The Spiritual is Political: The Pilsen Via Crucis as a Path to Resistance

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    Abstract

    This chapters reveals the political nature of the annual Via Crucis, or Living Stations of the Cross, performed in the Pilsen neighborhood of Chicago by ethnic Mexicans and other Latines. The annual procession, first performed in 1977, brings communities together to share the burdens of their day-to-day suffering in racially fraught circumstances. The Via Crucis draws attention to drug use, gentrification, poverty, labor abuses, poor housing, and other social ills damaging the fabric of Mexican Chicago. The procession serves to remind gentrifiers, city, and church officials that Pilsen is still Mexican, and to remind Mexicans that they are not alone; they do not suffer alone. Jesus, and their fellow community members, are there in solidarity.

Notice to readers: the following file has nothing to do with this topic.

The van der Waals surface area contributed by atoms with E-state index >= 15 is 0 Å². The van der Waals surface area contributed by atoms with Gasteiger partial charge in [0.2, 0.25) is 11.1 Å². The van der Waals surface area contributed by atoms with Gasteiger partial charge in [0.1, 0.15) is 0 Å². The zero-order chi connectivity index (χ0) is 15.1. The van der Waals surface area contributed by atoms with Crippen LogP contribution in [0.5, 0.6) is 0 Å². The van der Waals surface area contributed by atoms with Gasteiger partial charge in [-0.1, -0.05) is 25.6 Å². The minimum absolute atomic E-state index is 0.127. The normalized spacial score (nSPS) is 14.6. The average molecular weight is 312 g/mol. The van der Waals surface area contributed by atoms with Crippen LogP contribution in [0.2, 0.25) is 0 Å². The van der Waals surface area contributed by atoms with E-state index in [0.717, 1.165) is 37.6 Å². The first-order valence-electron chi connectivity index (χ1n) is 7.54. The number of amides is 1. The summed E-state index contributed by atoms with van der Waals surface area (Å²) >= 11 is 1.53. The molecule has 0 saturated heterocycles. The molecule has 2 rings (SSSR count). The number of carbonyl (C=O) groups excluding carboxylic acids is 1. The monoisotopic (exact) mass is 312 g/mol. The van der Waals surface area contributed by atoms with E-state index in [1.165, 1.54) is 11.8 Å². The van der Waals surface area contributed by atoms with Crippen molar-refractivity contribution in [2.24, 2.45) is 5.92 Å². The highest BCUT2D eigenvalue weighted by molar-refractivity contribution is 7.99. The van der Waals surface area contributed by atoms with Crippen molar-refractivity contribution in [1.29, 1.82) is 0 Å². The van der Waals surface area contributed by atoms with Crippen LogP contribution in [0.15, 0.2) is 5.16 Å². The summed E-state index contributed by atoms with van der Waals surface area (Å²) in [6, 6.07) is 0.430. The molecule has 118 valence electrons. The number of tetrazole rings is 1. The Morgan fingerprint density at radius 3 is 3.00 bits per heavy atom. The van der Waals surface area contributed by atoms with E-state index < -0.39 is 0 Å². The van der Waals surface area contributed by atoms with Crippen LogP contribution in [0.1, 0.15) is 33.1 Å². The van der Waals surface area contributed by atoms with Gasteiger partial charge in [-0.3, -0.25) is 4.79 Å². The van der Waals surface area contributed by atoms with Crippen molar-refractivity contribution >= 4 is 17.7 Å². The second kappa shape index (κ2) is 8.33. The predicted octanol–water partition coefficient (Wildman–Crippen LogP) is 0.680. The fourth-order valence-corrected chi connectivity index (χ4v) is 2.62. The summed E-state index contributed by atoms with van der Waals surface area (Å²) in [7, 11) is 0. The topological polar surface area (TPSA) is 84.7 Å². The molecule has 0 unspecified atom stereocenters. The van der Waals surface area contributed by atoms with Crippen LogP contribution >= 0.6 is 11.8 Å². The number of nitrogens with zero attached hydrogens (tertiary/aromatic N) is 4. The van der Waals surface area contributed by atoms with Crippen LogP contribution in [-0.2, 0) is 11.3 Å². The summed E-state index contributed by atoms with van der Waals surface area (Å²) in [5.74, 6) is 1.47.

Original languageEnglish
    Title of host publicationFaith and Power
    Subtitle of host publicationLatina/o Religious Politics Since 1945
    EditorsFelipe Hinojosa, Maggie Elmore, Sergio Gonzalez
    Place of PublicationNew York
    PublisherNew York University Press
    Chapter11
    Publication statusPublished - 2021

    Keywords

    • Via Crucis
    • Chicago
    • Catholicism
    • gentrification
    • embodiment theology
    • resistance

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